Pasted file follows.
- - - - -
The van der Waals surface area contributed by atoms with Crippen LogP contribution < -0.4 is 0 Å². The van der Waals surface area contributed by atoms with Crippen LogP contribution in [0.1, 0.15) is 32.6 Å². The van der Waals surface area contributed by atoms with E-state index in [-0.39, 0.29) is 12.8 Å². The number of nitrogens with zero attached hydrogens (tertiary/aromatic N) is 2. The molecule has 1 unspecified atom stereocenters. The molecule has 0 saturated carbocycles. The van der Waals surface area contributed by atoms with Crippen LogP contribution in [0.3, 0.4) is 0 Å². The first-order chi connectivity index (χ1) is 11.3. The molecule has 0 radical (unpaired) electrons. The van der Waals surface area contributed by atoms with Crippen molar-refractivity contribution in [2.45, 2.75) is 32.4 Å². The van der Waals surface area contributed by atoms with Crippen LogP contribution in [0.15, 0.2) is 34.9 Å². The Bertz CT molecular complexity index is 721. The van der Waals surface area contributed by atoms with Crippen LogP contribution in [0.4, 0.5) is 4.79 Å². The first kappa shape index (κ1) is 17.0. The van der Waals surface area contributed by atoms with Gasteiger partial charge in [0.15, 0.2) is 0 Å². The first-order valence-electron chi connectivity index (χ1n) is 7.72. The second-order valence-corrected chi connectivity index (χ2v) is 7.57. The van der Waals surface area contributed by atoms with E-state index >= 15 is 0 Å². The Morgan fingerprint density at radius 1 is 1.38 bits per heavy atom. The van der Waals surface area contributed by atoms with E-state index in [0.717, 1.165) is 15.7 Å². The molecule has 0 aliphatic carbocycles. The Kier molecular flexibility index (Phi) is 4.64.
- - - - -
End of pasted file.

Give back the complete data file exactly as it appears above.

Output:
The van der Waals surface area contributed by atoms with Crippen LogP contribution < -0.4 is 0 Å². The van der Waals surface area contributed by atoms with Crippen LogP contribution in [0.1, 0.15) is 32.6 Å². The van der Waals surface area contributed by atoms with E-state index in [-0.39, 0.29) is 12.8 Å². The number of nitrogens with zero attached hydrogens (tertiary/aromatic N) is 2. The molecule has 1 unspecified atom stereocenters. The molecule has 0 saturated carbocycles. The van der Waals surface area contributed by atoms with Crippen LogP contribution in [0.3, 0.4) is 0 Å². The first-order chi connectivity index (χ1) is 11.3. The molecule has 0 radical (unpaired) electrons. The van der Waals surface area contributed by atoms with Crippen molar-refractivity contribution in [2.45, 2.75) is 32.4 Å². The van der Waals surface area contributed by atoms with Crippen LogP contribution in [0.15, 0.2) is 34.9 Å². The Bertz CT molecular complexity index is 721. The van der Waals surface area contributed by atoms with Crippen LogP contribution in [0.4, 0.5) is 4.79 Å². The first kappa shape index (κ1) is 17.0. The van der Waals surface area contributed by atoms with Gasteiger partial charge in [0.15, 0.2) is 0 Å². The first-order valence-electron chi connectivity index (χ1n) is 7.72. The second-order valence-corrected chi connectivity index (χ2v) is 7.57. The van der Waals surface area contributed by atoms with E-state index >= 15 is 0 Å². The Morgan fingerprint density at radius 1 is 1.38 bits per heavy atom. The van der Waals surface area contributed by atoms with E-state index in [0.717, 1.165) is 15.7 Å². The molecule has 0 aliphatic carbocycles. The Kier molecular flexibility index (Phi) is 4.64.